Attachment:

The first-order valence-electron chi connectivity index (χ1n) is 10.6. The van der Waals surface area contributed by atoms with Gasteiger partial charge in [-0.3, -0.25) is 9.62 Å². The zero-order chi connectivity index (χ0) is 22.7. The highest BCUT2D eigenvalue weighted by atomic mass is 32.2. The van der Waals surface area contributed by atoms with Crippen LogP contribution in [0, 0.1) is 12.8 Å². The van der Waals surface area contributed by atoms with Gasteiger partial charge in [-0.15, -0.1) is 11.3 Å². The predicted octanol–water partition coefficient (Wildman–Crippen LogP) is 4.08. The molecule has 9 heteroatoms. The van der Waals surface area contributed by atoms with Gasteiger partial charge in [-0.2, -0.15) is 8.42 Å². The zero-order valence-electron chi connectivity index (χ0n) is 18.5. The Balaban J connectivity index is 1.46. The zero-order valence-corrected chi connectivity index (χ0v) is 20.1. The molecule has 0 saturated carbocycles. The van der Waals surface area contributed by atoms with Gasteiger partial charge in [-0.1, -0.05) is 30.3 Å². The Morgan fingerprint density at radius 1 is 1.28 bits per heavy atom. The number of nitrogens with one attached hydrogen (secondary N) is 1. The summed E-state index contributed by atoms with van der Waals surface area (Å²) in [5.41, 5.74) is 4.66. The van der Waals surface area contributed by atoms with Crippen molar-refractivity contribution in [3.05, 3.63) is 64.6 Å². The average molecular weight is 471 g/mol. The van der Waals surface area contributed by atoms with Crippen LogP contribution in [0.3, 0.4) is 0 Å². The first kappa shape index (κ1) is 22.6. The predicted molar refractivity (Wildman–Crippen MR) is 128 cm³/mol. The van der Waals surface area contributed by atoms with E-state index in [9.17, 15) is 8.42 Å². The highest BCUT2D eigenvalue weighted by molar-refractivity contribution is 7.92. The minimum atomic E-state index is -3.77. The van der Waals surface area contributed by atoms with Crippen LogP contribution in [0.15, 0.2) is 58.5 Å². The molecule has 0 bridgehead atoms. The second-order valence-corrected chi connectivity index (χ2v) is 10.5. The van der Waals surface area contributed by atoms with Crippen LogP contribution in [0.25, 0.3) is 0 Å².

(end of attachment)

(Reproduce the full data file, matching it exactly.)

The first-order valence-electron chi connectivity index (χ1n) is 10.6. The van der Waals surface area contributed by atoms with Gasteiger partial charge in [-0.3, -0.25) is 9.62 Å². The zero-order chi connectivity index (χ0) is 22.7. The highest BCUT2D eigenvalue weighted by atomic mass is 32.2. The van der Waals surface area contributed by atoms with Crippen LogP contribution in [0, 0.1) is 12.8 Å². The van der Waals surface area contributed by atoms with Gasteiger partial charge in [-0.15, -0.1) is 11.3 Å². The predicted octanol–water partition coefficient (Wildman–Crippen LogP) is 4.08. The molecule has 9 heteroatoms. The van der Waals surface area contributed by atoms with Gasteiger partial charge in [-0.2, -0.15) is 8.42 Å². The zero-order valence-electron chi connectivity index (χ0n) is 18.5. The Balaban J connectivity index is 1.46. The zero-order valence-corrected chi connectivity index (χ0v) is 20.1. The molecule has 0 saturated carbocycles. The van der Waals surface area contributed by atoms with Gasteiger partial charge in [-0.1, -0.05) is 30.3 Å². The Morgan fingerprint density at radius 1 is 1.28 bits per heavy atom. The number of nitrogens with one attached hydrogen (secondary N) is 1. The summed E-state index contributed by atoms with van der Waals surface area (Å²) in [5.41, 5.74) is 4.66. The van der Waals surface area contributed by atoms with Crippen molar-refractivity contribution in [3.05, 3.63) is 64.6 Å². The average molecular weight is 471 g/mol. The van der Waals surface area contributed by atoms with Crippen LogP contribution in [0.3, 0.4) is 0 Å². The first kappa shape index (κ1) is 22.6. The predicted molar refractivity (Wildman–Crippen MR) is 128 cm³/mol. The van der Waals surface area contributed by atoms with E-state index in [9.17, 15) is 8.42 Å². The highest BCUT2D eigenvalue weighted by molar-refractivity contribution is 7.92. The minimum atomic E-state index is -3.77. The van der Waals surface area contributed by atoms with Crippen LogP contribution in [0.15, 0.2) is 58.5 Å². The molecule has 0 bridgehead atoms. The second-order valence-corrected chi connectivity index (χ2v) is 10.5. The van der Waals surface area contributed by atoms with Crippen LogP contribution in [0.25, 0.3) is 0 Å².